for his wife; and there seemed no doubt that if
you took hold of the chimney and lifted the roof
off, you would see the gigantic bonnet, with its
strings and [Page 3] ribbons,
which the Titaness could wear to church on Sundays.
Madame Laroque wondered how
Mademoiselle Viau would come, whether in a cab,
with her trunks and boxes piled around her, or
on foot, and have her belongings on a cart.
She watched every approaching vehicle for two
weeks in vain; but one morning she saw that a
curtain had been put up on the window opposite,
that it was party raised, and that a geranium
was standing on the sill. For one hour she
never took her eyes off the door, and at last
had the satisfaction of seeing it open.
A trim little person, not very young, dressed
in grey, stepped out on the platform with her
apron full of crumbs and cast them down for the
birds. Then, without looking around, she
went in and closed the door. It was Mademoiselle
Viau. "The bird is in its nest,"
thought the old postmaster, who lived alone with
his mother. All that Madame Laroque said
Mademoiselle Viau did not stir
out that day, but on the next she went to the
baker's and the butcher's, and came over the road
to Monsieur Cuerrier, the postmaster, who also
kept a grocery.
That evening, according to
her custom, Madame Laroque called on Madame Cuerrier.
"We have a neighbour,"
"She was making purchases
"Tomorrow she will expect
people to make purchases." [Page
"It is very tormenting,
this, to have these irresponsible girls, that
no one knows anything about, setting up shops
under our very noses. Why does she live
"I did not ask her,"
answered Cuerrier, to whom the question was addressed.
"You are very cool, Monsieur
Cuerrier; but if it was a young man and a postmaster,
instead of a young woman and a milliner, you would
not relish it."
"There can only be one
postmaster," said Cuerrier.
"In Paris, where I practised
my art," said Monsieur Villeblanc, who was
a retired hairdresser, "there were whole
rows of tonsorial parlours, and everyone had enough
to do." Madame Laroque sniffed, as
she always did in his presence.
"Did you see her hat?"
"I did, and it was very
"Nice! with the flowers
all on one side? I wouldn't go to St. Thérèse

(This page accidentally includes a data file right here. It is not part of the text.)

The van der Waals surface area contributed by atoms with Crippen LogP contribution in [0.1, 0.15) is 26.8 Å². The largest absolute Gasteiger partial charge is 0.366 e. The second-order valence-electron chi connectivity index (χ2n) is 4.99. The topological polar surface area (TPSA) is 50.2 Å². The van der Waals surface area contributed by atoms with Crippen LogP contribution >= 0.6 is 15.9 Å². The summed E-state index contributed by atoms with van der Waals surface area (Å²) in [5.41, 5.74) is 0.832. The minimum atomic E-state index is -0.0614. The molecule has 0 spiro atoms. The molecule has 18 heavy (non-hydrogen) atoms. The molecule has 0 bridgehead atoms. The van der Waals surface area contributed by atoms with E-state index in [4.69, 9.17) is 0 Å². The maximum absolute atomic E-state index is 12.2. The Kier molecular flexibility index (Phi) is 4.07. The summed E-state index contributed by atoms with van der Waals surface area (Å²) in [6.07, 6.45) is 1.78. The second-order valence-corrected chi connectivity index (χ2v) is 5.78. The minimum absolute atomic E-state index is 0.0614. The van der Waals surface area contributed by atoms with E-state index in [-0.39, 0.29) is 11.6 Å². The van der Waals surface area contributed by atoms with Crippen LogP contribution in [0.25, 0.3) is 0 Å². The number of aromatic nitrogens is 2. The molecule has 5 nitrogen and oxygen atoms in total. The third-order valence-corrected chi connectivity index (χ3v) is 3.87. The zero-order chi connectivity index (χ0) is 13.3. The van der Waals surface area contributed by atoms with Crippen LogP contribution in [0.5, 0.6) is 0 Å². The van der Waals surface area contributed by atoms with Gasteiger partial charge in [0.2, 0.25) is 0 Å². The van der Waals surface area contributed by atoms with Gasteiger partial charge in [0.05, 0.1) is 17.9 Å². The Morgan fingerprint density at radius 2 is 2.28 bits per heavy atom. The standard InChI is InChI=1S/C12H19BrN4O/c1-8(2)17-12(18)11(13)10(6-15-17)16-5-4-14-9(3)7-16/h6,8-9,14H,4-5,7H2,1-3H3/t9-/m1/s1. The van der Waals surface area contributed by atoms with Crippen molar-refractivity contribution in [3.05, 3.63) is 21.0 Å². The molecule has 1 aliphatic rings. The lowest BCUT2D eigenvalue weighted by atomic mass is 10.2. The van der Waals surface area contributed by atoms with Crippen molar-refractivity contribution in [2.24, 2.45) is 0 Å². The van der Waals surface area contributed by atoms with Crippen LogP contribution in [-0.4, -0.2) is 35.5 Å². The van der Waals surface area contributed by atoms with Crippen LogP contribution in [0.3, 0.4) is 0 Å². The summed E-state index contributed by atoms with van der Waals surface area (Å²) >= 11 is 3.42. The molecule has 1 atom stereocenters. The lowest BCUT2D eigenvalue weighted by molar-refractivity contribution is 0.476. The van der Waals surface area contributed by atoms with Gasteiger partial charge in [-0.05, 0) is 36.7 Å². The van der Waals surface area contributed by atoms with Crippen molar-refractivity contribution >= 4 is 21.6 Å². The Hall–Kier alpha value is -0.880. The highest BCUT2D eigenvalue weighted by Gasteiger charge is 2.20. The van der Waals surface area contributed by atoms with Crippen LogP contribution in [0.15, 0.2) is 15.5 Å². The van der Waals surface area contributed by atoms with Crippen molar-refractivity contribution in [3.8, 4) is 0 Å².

with it on." St. Thérèse was the postmaster's
"The girl has no taste,"
"Well, if she hasn't,
you needn't be afraid of her."
"There will be no choice
between you," said the retired hairdresser,
But there was a choice between
them, and all the young girls of Viger chose Mademoiselle
Viau. It was said she had such an eye; she
would take a hat and pin a bow on here, and loop
a ribbon there, and cast a flower on somewhere
else, all the time surveying her work with [Page
5] her head on one side and her mouth
bristling with pins. "There, how do
you like that?—put it on—no, it is not becoming—wait!"
and in a trice the desired change was made.
She had no lack of work from the first; soon she
had too much to do. At all hours of the
day she could be seen sitting at her window, working,
and "she must be making money fast,"
argued Madame Laroque, "for she spends nothing."
In truth, she spent very little—she lived so plainly.
Three times a week she took a fresh twist from
the baker, once a day the milkman left a pint
of milk, and once every week mademoiselle herself
stepped out to the butcher's and bought a pound
of steak. Occasionally she mailed a letter,
which she always gave into the hands of the postmaster;
if he was not there she asked for a pound of tea
or something else that she needed. She was
fast friends with Cuerrier, but with no one else,
as she never received visitors. Once only
did a young man call on her. It was young
Jourdain, the clerk in the dry-goods store.
He had knocked at the door and was admitted.
"Ah!" said Madame Laroque, "it
is the young men who can conquer."